Saturday, December 16, 2017

Futurism and Camouflage | A Wood-Turned Effigy

Mussolini Bust (1933), Renato Bertelli
Above In 1933, the Italian Futurist artist Renato Bertelli (1900-1974) produced a series of portrait heads of Benito Mussolini in what is sometimes known as the "aereoceramica style." It is a 360-degree portrait, a "continuous profile," somewhat related in concept to stop motion photography.

In another publication, we pointed out the similarity between Bertelli's Mussolini bust and an earlier illustration by American artist Charles Dana Gibson, published around 1903 (reproduced below), in which a man's head moves back and forth, as he pays attention equally to the beautiful "Gibson girls" on either side.

Charles Dana Gibson (c1903)

More recently, we came across a newspaper article, titled Souvenir Vase That Shows Dutch Queen's Face, accompanied by a drawing of a comparable continuous profile bust (see below). The article was published in the Boston Globe (based on an earlier article in the New York World), July 27, 1899, p. 6—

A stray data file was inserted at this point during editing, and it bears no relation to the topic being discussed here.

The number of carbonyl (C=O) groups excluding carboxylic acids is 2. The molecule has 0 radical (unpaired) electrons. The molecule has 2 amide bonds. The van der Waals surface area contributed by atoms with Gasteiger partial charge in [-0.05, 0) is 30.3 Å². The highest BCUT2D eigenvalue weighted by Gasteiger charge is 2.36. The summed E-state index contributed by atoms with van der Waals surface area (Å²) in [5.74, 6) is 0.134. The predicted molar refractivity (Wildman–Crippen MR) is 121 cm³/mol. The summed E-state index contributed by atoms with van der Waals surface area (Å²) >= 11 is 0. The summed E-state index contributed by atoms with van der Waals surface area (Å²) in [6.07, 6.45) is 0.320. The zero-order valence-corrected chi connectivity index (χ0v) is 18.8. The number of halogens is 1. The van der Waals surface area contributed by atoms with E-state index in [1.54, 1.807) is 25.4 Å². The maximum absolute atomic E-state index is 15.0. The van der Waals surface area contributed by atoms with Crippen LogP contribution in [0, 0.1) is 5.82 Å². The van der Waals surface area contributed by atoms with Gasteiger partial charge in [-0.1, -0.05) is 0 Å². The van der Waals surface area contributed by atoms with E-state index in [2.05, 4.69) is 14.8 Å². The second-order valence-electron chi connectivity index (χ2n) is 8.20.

When Queen Wilhelmina of Holland was crowned the opportunity was supplied for every inventor in her realm to do his best to honor the occasion. A facsimile of one of the cleverest bits of workmanship executed in commemoration of her majesty's coming to the throne has just reached this country.

It is a souvenir effigy turned in wood. The wood was brought from India at enormous cost, and its exquisite shades and markings are well worth the attention of a queen. The design is very clever and the workmanship extraordinarily delicate.

Portrait of Queen Wilhelmina (1899)

A plain beveled bar of wood is the foundation for the wooden portrait. To this background is fastened a piece of carving of a semicylindrical shape, bearing a series of ridges which at first sight seem fantastically devised.

It will be seen, however, that the outer line of the wood, when held in any position, is the counterpart of the young queen's profile. The likeness is so cleverly suggested that Wilhelmina herself is said to have been highly pleased with the fanciful tribute.…


Paul K. Saint-Amour, "Modern Reconnnaissance" in Modernism/Modernity. Vol 2 No 1, 2003, p. 350—

By 1918, young British aviators were being trained to see an avant-garde exhibition unfurling beneath their cockpits: a First World War Air Force photo atlas for new pilots used "FUTURIST country" and "CUBIST country" in its taxonomy of aerial landscapes, alongside more everyday mneumonic headings such as "FRUIT GROWING" and "PATCHWORK QUILTING."